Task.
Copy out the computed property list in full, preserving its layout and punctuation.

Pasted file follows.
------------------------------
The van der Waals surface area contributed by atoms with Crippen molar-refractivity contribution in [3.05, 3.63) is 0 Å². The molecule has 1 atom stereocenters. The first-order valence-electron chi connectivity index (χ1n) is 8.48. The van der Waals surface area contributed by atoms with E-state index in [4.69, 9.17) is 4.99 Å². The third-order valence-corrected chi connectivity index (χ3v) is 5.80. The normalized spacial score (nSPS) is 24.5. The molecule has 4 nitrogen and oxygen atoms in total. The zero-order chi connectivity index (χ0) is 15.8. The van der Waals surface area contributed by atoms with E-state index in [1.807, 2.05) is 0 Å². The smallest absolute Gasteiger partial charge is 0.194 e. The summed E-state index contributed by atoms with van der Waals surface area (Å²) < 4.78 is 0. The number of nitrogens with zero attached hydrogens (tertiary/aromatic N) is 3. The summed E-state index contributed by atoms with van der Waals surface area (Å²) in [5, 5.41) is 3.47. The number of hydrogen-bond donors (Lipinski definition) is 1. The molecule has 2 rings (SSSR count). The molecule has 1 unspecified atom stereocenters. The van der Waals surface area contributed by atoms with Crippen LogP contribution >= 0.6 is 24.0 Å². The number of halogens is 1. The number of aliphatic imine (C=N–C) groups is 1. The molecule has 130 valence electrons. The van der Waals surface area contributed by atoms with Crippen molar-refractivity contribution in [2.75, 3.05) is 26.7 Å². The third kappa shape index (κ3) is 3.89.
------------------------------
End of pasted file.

The van der Waals surface area contributed by atoms with Crippen molar-refractivity contribution in [3.05, 3.63) is 0 Å². The molecule has 1 atom stereocenters. The first-order valence-electron chi connectivity index (χ1n) is 8.48. The van der Waals surface area contributed by atoms with E-state index in [4.69, 9.17) is 4.99 Å². The third-order valence-corrected chi connectivity index (χ3v) is 5.80. The normalized spacial score (nSPS) is 24.5. The molecule has 4 nitrogen and oxygen atoms in total. The zero-order chi connectivity index (χ0) is 15.8. The van der Waals surface area contributed by atoms with E-state index in [1.807, 2.05) is 0 Å². The smallest absolute Gasteiger partial charge is 0.194 e. The summed E-state index contributed by atoms with van der Waals surface area (Å²) < 4.78 is 0. The number of nitrogens with zero attached hydrogens (tertiary/aromatic N) is 3. The summed E-state index contributed by atoms with van der Waals surface area (Å²) in [5, 5.41) is 3.47. The number of hydrogen-bond donors (Lipinski definition) is 1. The molecule has 2 rings (SSSR count). The molecule has 1 unspecified atom stereocenters. The van der Waals surface area contributed by atoms with Crippen LogP contribution >= 0.6 is 24.0 Å². The number of halogens is 1. The number of aliphatic imine (C=N–C) groups is 1. The molecule has 130 valence electrons. The van der Waals surface area contributed by atoms with Crippen molar-refractivity contribution in [2.75, 3.05) is 26.7 Å². The third kappa shape index (κ3) is 3.89.